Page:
Advertising

    Where Untweeps triumphs over other services is that you can take care of any unfollowing you’d like to do from right there in the site. Useful,right? After all, who wants to be following someone who never tweets?

    Conclusion

    These three tools should be everything you need to keep tabs of your Twitter followers, though it would be great to hear some of your suggestions for alternatives below.

    (Photo credit: Black keyboard with blue Follow Me button via Shutterstock)

    More by this author

    Chris Skoyles

    Coach, and trainee counsellor specializing in mental health and addiction.

    15 Successful People with Autism Who Have Inspired Millions of People 15 Natural Insomnia Cures That You Haven’t Tried But Actually Work 10 Anxiety Relief Apps to Take the Edge Off When Stress Hits Hard 13 Ideas on How to Help Depression That Just Won’t Go Away How Relaxing Music for Kids Can Help ADHD (+ Music Recommendations)

    Trending in Technology

    1 11 Brain Training Apps to Train Your Mind and Improve Memory 2 15 Productivity Chrome Extensions To Boost Productivity in 2020 3 20 Best Mac Apps for Productivity You Need in 2020 4 18 Best Time Management Apps and Tools (2020 Updated) 5 40 Top Productivity Apps for iPhone (2020 Updated)

    Read Next

    Advertising
    Advertising
    Advertising

    Last Updated on January 13, 2020

    11 Brain Training Apps to Train Your Mind and Improve Memory

    11 Brain Training Apps to Train Your Mind and Improve Memory

    Whether at work or at school, people these days are under tremendous pressure to perform, perform and perform! Stress and pressure can have adverse affects on the well-being of a person, and need to be controlled.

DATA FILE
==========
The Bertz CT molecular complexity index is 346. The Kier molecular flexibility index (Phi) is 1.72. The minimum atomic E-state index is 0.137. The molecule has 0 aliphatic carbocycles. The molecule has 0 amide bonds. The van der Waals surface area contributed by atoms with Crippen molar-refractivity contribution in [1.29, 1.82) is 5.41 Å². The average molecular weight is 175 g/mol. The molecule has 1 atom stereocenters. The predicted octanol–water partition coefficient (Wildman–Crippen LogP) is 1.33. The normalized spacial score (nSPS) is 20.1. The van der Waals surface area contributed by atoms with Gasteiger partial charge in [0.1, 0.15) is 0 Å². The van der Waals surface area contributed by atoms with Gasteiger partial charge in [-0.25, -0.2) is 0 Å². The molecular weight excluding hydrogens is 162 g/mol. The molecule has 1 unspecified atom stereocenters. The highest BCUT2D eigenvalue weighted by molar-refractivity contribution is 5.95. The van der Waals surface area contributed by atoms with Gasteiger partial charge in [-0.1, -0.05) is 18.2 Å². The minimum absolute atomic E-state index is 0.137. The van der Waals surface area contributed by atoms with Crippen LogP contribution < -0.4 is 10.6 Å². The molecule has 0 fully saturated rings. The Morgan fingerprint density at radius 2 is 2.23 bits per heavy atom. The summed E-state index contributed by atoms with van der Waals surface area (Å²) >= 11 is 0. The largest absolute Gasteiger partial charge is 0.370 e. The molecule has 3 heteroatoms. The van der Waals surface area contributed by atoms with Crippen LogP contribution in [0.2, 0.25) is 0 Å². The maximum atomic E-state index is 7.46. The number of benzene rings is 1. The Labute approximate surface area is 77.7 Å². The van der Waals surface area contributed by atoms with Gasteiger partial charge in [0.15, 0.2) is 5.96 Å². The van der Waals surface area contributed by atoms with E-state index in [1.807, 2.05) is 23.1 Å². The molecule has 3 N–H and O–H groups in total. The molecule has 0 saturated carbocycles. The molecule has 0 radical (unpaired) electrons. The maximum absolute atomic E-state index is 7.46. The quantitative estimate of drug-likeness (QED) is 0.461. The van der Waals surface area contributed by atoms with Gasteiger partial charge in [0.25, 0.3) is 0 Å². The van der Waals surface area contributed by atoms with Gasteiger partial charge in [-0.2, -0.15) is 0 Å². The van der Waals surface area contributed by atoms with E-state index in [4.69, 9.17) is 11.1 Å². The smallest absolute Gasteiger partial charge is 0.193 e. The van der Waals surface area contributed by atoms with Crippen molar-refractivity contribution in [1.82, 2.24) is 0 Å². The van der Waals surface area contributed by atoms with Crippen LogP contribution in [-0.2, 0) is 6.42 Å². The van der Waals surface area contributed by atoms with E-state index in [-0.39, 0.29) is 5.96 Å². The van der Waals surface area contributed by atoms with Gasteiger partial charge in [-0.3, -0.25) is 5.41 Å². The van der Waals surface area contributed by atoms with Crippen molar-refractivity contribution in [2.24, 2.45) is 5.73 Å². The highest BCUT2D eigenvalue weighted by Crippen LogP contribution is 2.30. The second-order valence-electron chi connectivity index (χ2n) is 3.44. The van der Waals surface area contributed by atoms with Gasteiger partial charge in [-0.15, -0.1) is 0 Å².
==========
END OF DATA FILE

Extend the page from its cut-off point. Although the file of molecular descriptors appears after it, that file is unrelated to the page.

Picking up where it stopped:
Now, this doesn’t mean you make a dash to your nearest therapist. There are a number of wonderful and smart apps that you can use on your phone. These brain training apps have been scientifically designed to target specific areas of the human mind and control harmful emotions such as anxiety, as well as to improve memory and sharpness of the brain.

    Here are 11 iPhone apps that you will not only enjoy but also find useful in keeping your mental health balanced at all times.

    1. Lumosity

    This app consists of games that focus on improving the user’s memory, problem-solving capability, attention span, and thinking. There are three games in each session, and they challenge the brain by changing every time. The user has to complete the games while playing against a clock.

    Free of trial. $15 per month for the full version.

    Advertising

    Luminosity Mind training apps-Lifehack

      2. Fit Brains Trainer

      This brain training app has 10 sets of games that work on different areas of the brain and improve memory as well as concentration. A user is required to finish a particular task from each category on a daily basis and the app tracks the progress by a color coded graph.

      Free.

      Fit Brains Trainer Mind training apps-Lifehack

        3. CogniFit Brain Fitness

        Developed with the help of neuroscientists, this fun app improves a person’s cognitive abilities, which includes memory and concentration. The progress made by the user over a period of time can be tracked. Users can also play challenge rounds with their friends. The app also modifies the difficulty level to suit the profile of the user and provide recommendations based on the results. Spending 20–30 minutes a few times every week can give measurable improvement in the performance of a user.

        First four games free, then $13 a month.

        cognifit-Mind Training Apps-Lifehack

          4. Brain Fitness Pro